London is packed full of museums and galleries, but which artefacts are the cultural heavyweights you must see? Amy Hughes investigates
Rosetta Stone at the British Museum
The darling of London’s museum scene is surely the Rosetta Stone at the British Museum. Have you used the learn-a-language service? Well, it’s named after this 2200-year-old chunk of rock which was unearthed in Egypt by the French in 1799, before being seized by Britain three years later. Covered in carvings written in hieroglyphics, demotic (ancient Egyptian) and ancient Greek, it was the study of these translations that led to the cracking of the Egyptians’ hieroglyphic code. Find out more.
Admiral Lord Nelson’s Trafalgar coat at the National Maritime Museum
London’s uniquely British treasure is Admiral Lord Nelson’s coat, on display in the National Maritime Museum in Greenwich. This is the coat that he was wearing when he was mortally wounded during the Battle of Trafalgar in 1805; you can even see the bullet hole in the coat’s left shoulder. There are also bloodstains on the tails and left sleeve, thought to be from Nelson’s secretary, John Scott, who died in earlier action. An artefact rich in history and one definitely not to miss.
Hope the blue whale, Natural History Museum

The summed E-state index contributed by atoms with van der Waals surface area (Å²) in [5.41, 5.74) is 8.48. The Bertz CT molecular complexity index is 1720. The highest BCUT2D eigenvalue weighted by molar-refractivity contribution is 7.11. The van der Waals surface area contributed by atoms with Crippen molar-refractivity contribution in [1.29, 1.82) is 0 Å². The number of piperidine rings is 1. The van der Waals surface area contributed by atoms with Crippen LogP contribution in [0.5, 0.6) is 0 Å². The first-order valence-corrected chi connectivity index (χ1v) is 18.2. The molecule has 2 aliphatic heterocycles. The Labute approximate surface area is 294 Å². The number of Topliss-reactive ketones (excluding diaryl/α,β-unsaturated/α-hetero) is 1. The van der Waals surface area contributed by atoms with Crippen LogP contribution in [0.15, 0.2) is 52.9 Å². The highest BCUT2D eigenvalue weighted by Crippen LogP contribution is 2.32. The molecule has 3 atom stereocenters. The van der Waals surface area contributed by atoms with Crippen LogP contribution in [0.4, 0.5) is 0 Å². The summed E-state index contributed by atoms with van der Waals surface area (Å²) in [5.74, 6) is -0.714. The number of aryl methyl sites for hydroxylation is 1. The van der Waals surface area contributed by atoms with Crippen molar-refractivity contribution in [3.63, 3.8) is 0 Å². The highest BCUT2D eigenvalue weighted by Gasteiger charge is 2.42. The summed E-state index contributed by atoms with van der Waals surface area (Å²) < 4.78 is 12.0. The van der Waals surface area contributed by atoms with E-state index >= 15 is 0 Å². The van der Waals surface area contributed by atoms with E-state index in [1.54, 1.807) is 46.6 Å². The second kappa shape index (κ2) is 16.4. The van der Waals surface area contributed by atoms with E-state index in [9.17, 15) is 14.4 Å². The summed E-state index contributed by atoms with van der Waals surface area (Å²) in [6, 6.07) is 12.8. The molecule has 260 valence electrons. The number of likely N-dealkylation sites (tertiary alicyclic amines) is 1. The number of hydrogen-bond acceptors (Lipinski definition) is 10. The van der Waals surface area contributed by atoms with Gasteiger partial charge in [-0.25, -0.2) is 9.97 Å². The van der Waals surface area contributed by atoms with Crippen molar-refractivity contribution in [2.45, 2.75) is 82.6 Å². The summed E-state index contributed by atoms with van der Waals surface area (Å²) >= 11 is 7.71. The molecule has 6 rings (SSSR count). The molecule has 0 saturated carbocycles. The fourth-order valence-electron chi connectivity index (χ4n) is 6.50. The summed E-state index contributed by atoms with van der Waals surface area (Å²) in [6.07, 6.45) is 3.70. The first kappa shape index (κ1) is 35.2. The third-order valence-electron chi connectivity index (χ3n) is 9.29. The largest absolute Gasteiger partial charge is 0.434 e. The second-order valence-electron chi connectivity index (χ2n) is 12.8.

The recognisable star of the Natural History Museum is Hope the blue whale. Suspended above visitors’ heads, the skeleton is from a whale that became stranded in Wexford Harbour, Ireland, in 1891 – just ten years after the museum opened! Previously displayed in the Mammal Hall, Hope now turns heads in the spectacular surroundings of the Hintze Hall. Find out more.
The Crown Jewels at the Tower of London
Come face to face with magnificent crowns, the Sovereign’s Sceptre and Rod and other sparkling objects used to crown sovereigns of England. The coronation regalia itself, commonly known as the Crown Jewels, have been protected at the Tower of London since the 1600s. Before you ask, yes, they are real! Find out more.
Princess Diana of Wales’s wedding dress, Kensington Palace
Arguably the most famous gown of the modern era, see the wedding dress of Diana, Princess of Wales in all its glory at Kensington Palace, on loan until 2 Jan. Its spectacular 25-foot long sequin encrusted train dramatically filled the aisle of St Paul’s Cathedral, and remains the longest in royal history. Utterly magnificent. Find out more.
The Bucklersbury mosaic at the Museum of London
One of the most widely viewed Roman mosaics in the country is on display at the Museum of London. It caused quite a stir when it was discovered in nearby Queen Victoria Street in 1869. Around 50,000 visitors came to see it during the three days before it was removed. See it for yourself in the fascinating Roman Gallery. Find out more.
Van Gogh’s Sunflowers at the National Gallery
The famous artwork that is part of a series by Dutch painter, Vincent Van Gogh, was created while he lived in France. So it may not be of British heritage, but make sure you pay it a visit while in London. The Sunflowers pictures are among Van Gogh’s most iconic and best-loved works. It now hangs in the National Gallery. Find out more.
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